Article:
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An example of an isomorphic application using Java + Spring with React, React Router and Redux
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README.md

spring-react-boilerplate

An example application that uses a Spring Java backend with a React frontend and can perform server-side rendering (SSR).

Another Boilerplate?

Yes, but with Java. It's inspired by the spring-react-isomorphic project, but at this point has been largely rebuilt from the ground up. The frontend is build on create-react-app (CRA), though it was necessary to "eject" from CRA in order to apply some changes for server.

The project also uses:

Other Goodies

You also get:

  • Project Lombok to cut down the Java boilerplate
  • Jackson to serialize model data before rendering on the server. For more information, see this OpenJDK thread on the subject, but summary is Nashorn won't (and actually can't) string-ify POJOs via JSON.stringify, meaning it can't be used to serialise the Redux state. Without this you'll have a bad time trying to use your Java objects in your Redux state.

Changes from create-react-app

  • Webpack output is a UMD bundle, which makes it possible to load it in Nashorn
  • Hot reloading has been added
  • LESS support has been added
  • CRA's polyfills.js has been changed to be SSR-friendly
  • Possible to disable uglification during the production build by setting the DEBUG environment variable (see below).

The render function

We implement a custom render function for Spring to call. The source code is in src/main/js/react-render/renderer.js, and is compiled to ES5 syntax during the Maven build. The build process also pulls in polyfills, to allow React etc to work, and also the frontend's JSON manifest, in order to locate the frontend's built assets. See the build.sh in the same directory for how the final render code is assembled.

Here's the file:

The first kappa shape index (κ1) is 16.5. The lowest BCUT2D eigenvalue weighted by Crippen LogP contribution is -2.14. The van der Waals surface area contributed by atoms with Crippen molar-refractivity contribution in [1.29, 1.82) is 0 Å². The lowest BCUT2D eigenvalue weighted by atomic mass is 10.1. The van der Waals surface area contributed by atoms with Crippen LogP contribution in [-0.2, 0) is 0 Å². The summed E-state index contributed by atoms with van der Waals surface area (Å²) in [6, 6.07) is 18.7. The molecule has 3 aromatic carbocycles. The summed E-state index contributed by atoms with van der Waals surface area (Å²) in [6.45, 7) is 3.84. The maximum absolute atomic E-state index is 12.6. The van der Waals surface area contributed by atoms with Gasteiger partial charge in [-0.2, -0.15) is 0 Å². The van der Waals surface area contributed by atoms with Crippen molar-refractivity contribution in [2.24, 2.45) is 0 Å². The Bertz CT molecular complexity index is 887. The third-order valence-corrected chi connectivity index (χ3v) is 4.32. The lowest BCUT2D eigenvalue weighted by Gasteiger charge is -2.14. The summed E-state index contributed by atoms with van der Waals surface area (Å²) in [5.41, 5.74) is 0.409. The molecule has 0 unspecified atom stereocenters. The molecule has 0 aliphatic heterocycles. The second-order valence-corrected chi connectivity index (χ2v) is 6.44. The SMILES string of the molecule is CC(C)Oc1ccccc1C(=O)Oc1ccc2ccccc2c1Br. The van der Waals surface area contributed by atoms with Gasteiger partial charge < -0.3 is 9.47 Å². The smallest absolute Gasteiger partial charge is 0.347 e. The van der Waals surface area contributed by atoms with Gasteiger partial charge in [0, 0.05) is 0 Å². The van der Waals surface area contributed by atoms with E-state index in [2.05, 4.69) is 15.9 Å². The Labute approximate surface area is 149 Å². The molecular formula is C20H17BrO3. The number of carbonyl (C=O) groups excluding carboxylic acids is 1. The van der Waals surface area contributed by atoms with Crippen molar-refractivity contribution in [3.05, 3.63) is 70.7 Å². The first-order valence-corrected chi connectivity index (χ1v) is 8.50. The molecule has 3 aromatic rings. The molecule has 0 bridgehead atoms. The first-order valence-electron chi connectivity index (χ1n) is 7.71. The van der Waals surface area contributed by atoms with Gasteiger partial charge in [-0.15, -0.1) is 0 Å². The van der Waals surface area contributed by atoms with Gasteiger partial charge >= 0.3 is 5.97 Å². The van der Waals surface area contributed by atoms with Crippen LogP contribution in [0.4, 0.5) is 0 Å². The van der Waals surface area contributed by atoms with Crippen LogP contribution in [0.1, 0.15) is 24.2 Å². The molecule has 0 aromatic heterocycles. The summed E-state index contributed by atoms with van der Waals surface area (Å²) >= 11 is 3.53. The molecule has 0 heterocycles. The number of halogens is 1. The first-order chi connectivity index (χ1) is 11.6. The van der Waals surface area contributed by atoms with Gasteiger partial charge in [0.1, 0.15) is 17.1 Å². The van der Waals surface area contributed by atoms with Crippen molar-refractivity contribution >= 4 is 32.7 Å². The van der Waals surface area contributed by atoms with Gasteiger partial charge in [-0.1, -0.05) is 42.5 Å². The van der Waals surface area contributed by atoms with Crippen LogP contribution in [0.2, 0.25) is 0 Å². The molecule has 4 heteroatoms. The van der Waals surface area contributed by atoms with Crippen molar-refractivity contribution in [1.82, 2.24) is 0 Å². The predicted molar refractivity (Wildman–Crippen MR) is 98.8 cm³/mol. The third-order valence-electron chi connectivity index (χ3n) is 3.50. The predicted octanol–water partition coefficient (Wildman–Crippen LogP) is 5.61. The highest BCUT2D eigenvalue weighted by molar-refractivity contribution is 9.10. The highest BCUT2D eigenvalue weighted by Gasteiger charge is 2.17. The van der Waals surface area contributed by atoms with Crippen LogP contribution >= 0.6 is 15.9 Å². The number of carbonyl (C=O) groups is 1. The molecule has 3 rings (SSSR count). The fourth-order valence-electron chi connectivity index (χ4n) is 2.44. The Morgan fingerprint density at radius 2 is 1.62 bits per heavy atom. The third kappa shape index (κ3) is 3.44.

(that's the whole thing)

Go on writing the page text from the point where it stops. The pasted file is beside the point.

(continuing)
Running the code

Execute mvn if you have Maven already installed, or ./mvnw if you don't. You'll need Java8 installed either way at a MINIMUM version of 1.8.0_65. Older versions have a bug that makes rendering brutally slow. Note that since React is not thread-safe, Spring is configured to use a script engine per thread, and each one will have to load the bundle when first initialises. You may want to force refresh the website several times to make sure all the threads are initialised, particular if you intend to measure performance.

To run the frontend in hot-module reloading mode, switch to another terminal and execute:

cd src/main/app
yarn start

Your browser should automatically open http://localhost:3000. Now when you edit your files, the changes will be loaded in your browser automatically and, where possible, be applied without losing the application's current state thanks to react-hot-loader!

Conventions

Controllers that render views are suffixed with Controller. REST endpoints are suffixed with Resource and handle requests under /api.

Testing the Webpack bundle / render function

In order to preempt runtime errors with Nashorn loading the bundle, a test script is executed by Maven during the test-compile phase, located at src/test/js/react-renderer/test.js. If this script fails, you can diagnose the problem by running:

DEBUG=true mvn test-compile

This will rebuild the webpack bundle without minification, which should make the cause of any error clearer.

It's easy to create a bundle that's broken on the server by including code that expects a DOM - and that includes the Webpack style loader. This is the root of most problems. You should note that server-side rendering does not require a DOM - which is why src/main/js/react-renderer/polyfill.js doesn't provide any window or document stubs.

Caveats

This isn't necessarily the best way to write a React application or a Spring application. Pull requests welcome!

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